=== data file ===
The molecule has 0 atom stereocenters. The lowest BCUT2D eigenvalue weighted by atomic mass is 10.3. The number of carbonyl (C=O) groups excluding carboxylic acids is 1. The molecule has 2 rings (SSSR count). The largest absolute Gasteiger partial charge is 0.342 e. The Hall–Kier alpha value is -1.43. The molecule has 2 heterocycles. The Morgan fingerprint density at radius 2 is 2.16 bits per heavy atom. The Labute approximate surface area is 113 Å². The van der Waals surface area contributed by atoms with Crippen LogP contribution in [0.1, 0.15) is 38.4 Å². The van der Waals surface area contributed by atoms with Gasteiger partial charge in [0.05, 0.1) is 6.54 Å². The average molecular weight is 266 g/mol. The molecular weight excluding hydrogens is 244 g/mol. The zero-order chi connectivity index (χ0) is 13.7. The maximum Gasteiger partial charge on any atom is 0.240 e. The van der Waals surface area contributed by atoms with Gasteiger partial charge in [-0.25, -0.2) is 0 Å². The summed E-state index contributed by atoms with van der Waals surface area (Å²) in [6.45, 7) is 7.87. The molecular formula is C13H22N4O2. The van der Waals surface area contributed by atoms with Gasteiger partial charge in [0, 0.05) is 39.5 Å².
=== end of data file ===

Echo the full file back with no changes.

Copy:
The molecule has 0 atom stereocenters. The lowest BCUT2D eigenvalue weighted by atomic mass is 10.3. The number of carbonyl (C=O) groups excluding carboxylic acids is 1. The molecule has 2 rings (SSSR count). The largest absolute Gasteiger partial charge is 0.342 e. The Hall–Kier alpha value is -1.43. The molecule has 2 heterocycles. The Morgan fingerprint density at radius 2 is 2.16 bits per heavy atom. The Labute approximate surface area is 113 Å². The van der Waals surface area contributed by atoms with Crippen LogP contribution in [0.1, 0.15) is 38.4 Å². The van der Waals surface area contributed by atoms with Gasteiger partial charge in [0.05, 0.1) is 6.54 Å². The average molecular weight is 266 g/mol. The molecular weight excluding hydrogens is 244 g/mol. The zero-order chi connectivity index (χ0) is 13.7. The maximum Gasteiger partial charge on any atom is 0.240 e. The van der Waals surface area contributed by atoms with Gasteiger partial charge in [-0.25, -0.2) is 0 Å². The summed E-state index contributed by atoms with van der Waals surface area (Å²) in [6.45, 7) is 7.87. The molecular formula is C13H22N4O2. The van der Waals surface area contributed by atoms with Gasteiger partial charge in [0, 0.05) is 39.5 Å².